Post Disappearance Book Changes Discouraged
by Gupta das
Posted January 28, 2003
While an author might, during his or her lifetime, re-edit and then
a previously published book, we would be hard pressed to find anyone,
anywhere, who would entertain the idea that, once published, an author's
work may later be edited posthumously and then presented anew in a
and enlarged edition' as if it were the author's original work!
For those with sensitivity or knowledge of spiritual etiquette regarding
proper post-disappearance handling of an acarya's sacred adi-vani, or
original spiritual instructions, such a disturbing editorial scenario is
In the Western tradition, the posthumous bastardization process is
to as "bowdlerizing" a work (named after an English editor, Thomas
famously involved in an editorial scandal involving an expurgated edition
Shakespeare). In the Eastern tradition the principle of not changing an
acarya's work post-disappearance is enshrined in the sastric principle
referred to as arsa-prayoga.
Post-disappearance editorial revisions by conditioned jivas to the
memorialized realizations of an exalted acarya is crude, insulting and
offensive. Yet, this has taken place for two decades and continues to be
done by those who, ironically, have a special spiritual duty to preserve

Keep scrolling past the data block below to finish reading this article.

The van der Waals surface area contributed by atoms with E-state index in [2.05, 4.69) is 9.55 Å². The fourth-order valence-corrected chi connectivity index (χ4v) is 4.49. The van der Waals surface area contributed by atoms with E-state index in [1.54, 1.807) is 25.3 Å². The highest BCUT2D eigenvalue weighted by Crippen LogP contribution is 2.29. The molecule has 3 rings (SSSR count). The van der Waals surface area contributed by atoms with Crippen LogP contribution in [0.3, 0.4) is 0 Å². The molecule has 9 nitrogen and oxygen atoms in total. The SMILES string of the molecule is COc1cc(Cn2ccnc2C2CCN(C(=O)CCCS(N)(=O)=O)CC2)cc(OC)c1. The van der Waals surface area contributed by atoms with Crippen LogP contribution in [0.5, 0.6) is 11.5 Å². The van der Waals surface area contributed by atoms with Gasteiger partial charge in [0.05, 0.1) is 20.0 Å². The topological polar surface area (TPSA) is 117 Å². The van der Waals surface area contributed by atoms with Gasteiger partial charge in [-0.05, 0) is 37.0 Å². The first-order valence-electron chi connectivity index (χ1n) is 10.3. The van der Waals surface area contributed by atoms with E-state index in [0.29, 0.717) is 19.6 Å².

Srila Prabhupada's literary legacy.
A threshold argument made is that continuing changes are authorized
because certain editors were permitted, during Srila Prabhupada's
presence, to make editorial adjustments to punctuation, spelling
and grammar, and because, at that time, Srila Prabhupada expressed a
degree of confidence in their editorial ability.
That pre-1978 service engagement was not a blank cheque, however, to
continue the editorial process unabated for all time. Just as you never
a barber if you need a haircut, you cannot reasonably expect an editor to
make an objective decision whether or not to continue editing a book!
is no written authority that Srila Prabhupada expected or wanted the
editorial process to continue post-disappearance on books that he already
approved and that were already published. In fact, the unequivocal
is inapposite -- Srila Prabhupada did not want his books continuously
changed and edited after they were published.
It is one thing for an understudy (an apprentice) to contribute to a
master's work, be it artistic or literary, during that master's lifetime
under the master's supervision and approval. However, once a master
approves the work as finished, it is unheard of in either the Western or